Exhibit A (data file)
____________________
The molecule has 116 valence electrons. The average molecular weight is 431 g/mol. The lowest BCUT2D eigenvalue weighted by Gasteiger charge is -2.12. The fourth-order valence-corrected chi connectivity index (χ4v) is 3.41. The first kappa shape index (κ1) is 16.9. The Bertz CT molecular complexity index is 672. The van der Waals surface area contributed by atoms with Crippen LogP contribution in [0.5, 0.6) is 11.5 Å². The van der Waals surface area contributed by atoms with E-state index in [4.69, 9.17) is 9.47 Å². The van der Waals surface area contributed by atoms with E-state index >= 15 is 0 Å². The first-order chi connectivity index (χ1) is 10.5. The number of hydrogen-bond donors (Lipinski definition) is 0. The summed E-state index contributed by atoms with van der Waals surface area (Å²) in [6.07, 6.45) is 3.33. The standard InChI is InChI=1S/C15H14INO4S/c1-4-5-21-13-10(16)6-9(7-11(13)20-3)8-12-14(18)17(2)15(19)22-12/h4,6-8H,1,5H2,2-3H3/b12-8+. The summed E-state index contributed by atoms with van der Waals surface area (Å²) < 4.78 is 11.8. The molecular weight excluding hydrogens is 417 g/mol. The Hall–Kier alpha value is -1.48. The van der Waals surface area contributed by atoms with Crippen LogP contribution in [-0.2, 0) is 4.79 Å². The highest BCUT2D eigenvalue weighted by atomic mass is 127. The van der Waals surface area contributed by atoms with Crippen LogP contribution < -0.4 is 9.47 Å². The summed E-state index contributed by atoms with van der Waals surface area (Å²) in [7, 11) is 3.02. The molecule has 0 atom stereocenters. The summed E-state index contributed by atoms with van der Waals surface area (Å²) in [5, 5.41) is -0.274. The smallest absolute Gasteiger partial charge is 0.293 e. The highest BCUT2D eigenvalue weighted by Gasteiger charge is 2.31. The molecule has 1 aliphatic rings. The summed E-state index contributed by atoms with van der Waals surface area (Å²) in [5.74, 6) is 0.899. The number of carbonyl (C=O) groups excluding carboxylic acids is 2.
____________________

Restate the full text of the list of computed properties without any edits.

The molecule has 116 valence electrons. The average molecular weight is 431 g/mol. The lowest BCUT2D eigenvalue weighted by Gasteiger charge is -2.12. The fourth-order valence-corrected chi connectivity index (χ4v) is 3.41. The first kappa shape index (κ1) is 16.9. The Bertz CT molecular complexity index is 672. The van der Waals surface area contributed by atoms with Crippen LogP contribution in [0.5, 0.6) is 11.5 Å². The van der Waals surface area contributed by atoms with E-state index in [4.69, 9.17) is 9.47 Å². The van der Waals surface area contributed by atoms with E-state index >= 15 is 0 Å². The first-order chi connectivity index (χ1) is 10.5. The number of hydrogen-bond donors (Lipinski definition) is 0. The summed E-state index contributed by atoms with van der Waals surface area (Å²) in [6.07, 6.45) is 3.33. The standard InChI is InChI=1S/C15H14INO4S/c1-4-5-21-13-10(16)6-9(7-11(13)20-3)8-12-14(18)17(2)15(19)22-12/h4,6-8H,1,5H2,2-3H3/b12-8+. The summed E-state index contributed by atoms with van der Waals surface area (Å²) < 4.78 is 11.8. The molecular weight excluding hydrogens is 417 g/mol. The Hall–Kier alpha value is -1.48. The van der Waals surface area contributed by atoms with Crippen LogP contribution in [-0.2, 0) is 4.79 Å². The highest BCUT2D eigenvalue weighted by atomic mass is 127. The van der Waals surface area contributed by atoms with Crippen LogP contribution < -0.4 is 9.47 Å². The summed E-state index contributed by atoms with van der Waals surface area (Å²) in [7, 11) is 3.02. The molecule has 0 atom stereocenters. The summed E-state index contributed by atoms with van der Waals surface area (Å²) in [5, 5.41) is -0.274. The smallest absolute Gasteiger partial charge is 0.293 e. The highest BCUT2D eigenvalue weighted by Gasteiger charge is 2.31. The molecule has 1 aliphatic rings. The summed E-state index contributed by atoms with van der Waals surface area (Å²) in [5.74, 6) is 0.899. The number of carbonyl (C=O) groups excluding carboxylic acids is 2.